The truth is, everyone craves to be wealthy. We secretly wish we could be like the wealthy. We look at them with a combination of admiration, envy and wonder. What exactly did they do to be so blessed? we ask, even when we can see what they do with our naked eyes.
On the other hand, we resent the poor irrespective of our level of piety. We look at them with contempt. Sometimes hatred! How did they manage to squander all the opportunities they had all their live? We attribute all the evils in the world to the poor. We sometimes secretly wish the government could “do something about them.”
Yes, the super-wealthy rule the world. They live in the biggest mansions and own the choicest properties. They ride the most luxurious cars and marry the most beautiful women. When they speak their words are carried by news media around the globe.
The super-wealthy abound in commerce, politics, entertainment, sports, IT, finance, oil and gas, to mention a few. In short, they abound in every sphere of human endeavour.
The following names, not in any particular order, readily come to mind when we talk about the super-wealthy: Andrew Carnegie, Joseph Rockefeller, Cornelius Vanderbilt, Bill Gates, Mukesh Ambani, Jack Ma, Elon Musk, Jay Z, Oprah Winfrey, and Madonna. Of course we should not forget, the wealthiest as we read, Jeff Bezos.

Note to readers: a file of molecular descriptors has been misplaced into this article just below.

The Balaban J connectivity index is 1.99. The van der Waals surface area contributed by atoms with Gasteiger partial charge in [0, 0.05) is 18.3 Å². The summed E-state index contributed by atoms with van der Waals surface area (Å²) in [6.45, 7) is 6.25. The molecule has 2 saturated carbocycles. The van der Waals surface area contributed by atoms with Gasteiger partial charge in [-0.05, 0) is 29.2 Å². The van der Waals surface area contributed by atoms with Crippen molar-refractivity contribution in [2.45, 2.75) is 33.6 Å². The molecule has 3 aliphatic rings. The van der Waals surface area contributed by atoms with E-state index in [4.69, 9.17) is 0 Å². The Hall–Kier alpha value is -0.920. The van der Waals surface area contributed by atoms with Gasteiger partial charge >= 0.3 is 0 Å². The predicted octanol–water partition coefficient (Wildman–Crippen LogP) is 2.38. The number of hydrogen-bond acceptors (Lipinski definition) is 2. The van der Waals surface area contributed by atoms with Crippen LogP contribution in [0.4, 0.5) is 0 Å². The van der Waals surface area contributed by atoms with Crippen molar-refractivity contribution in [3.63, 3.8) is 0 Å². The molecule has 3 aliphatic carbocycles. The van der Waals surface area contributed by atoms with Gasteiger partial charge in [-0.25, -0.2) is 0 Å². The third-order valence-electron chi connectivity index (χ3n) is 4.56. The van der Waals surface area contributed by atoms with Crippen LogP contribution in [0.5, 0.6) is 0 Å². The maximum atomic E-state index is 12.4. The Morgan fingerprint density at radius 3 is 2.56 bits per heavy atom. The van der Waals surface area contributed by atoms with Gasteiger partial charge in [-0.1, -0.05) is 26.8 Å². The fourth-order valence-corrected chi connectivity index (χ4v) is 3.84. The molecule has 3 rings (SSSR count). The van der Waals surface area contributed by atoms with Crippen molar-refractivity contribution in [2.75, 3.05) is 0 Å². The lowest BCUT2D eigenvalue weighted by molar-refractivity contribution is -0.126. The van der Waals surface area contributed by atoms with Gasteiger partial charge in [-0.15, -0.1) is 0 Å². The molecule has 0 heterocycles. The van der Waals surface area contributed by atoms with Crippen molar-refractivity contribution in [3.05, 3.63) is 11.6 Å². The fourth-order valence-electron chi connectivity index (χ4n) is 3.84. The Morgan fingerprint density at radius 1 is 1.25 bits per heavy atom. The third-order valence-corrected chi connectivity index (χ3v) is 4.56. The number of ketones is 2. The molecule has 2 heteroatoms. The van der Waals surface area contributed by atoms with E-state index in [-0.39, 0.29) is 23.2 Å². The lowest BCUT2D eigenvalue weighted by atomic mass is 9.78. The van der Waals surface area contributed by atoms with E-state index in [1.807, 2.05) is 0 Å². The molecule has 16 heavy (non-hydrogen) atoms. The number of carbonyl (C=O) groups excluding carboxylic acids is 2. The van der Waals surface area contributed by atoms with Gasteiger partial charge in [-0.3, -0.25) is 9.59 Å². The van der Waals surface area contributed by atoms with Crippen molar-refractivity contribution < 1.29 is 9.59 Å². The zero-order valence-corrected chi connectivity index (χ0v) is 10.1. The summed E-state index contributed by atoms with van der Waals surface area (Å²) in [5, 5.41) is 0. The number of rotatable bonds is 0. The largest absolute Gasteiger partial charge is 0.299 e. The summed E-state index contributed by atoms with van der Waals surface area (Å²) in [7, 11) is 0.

Among the super-wealthy you can count Buddhists, Christians, Hindus, Muslims, unbelievers, Blacks, Whites, Browns, mixed races, men, women, and people from all continents.
What exactly then separates the super-wealthy from the poor? If not some undue advantage in opportunities, skin color, religion, intellect, industry, talent, place and time of birth, what?
The Seven Immutable Laws of Wealth seeks to pinpoint the seven operating laws you must live by if you wish to pitch your tent with the wealthy. Here are they:
Develop Wealth Consciousness
This is the number one critical skill you must acquire if you want to be wealthy. The wealthy pay undivided attention to nurturing and multiplying their wealth. For instance, Bill Gates attributes his wealth not so much to what he makes as Microsoft’s co-founder, but to the excellent work of his portfolio manager, Michael Larson. On the other hand the poor spend their money on whim. They eat out, attend clubs, stage parties, celebrate and donate generously just to be thought of as “rich.” In short, the poor tries to copy the “Millionaire Next Door.” To be wealthy, be wealth conscious and focus attention to not just making money but how to grow it and make your money work harder for you. This the number one immutable law, I repeat.
Use Time Well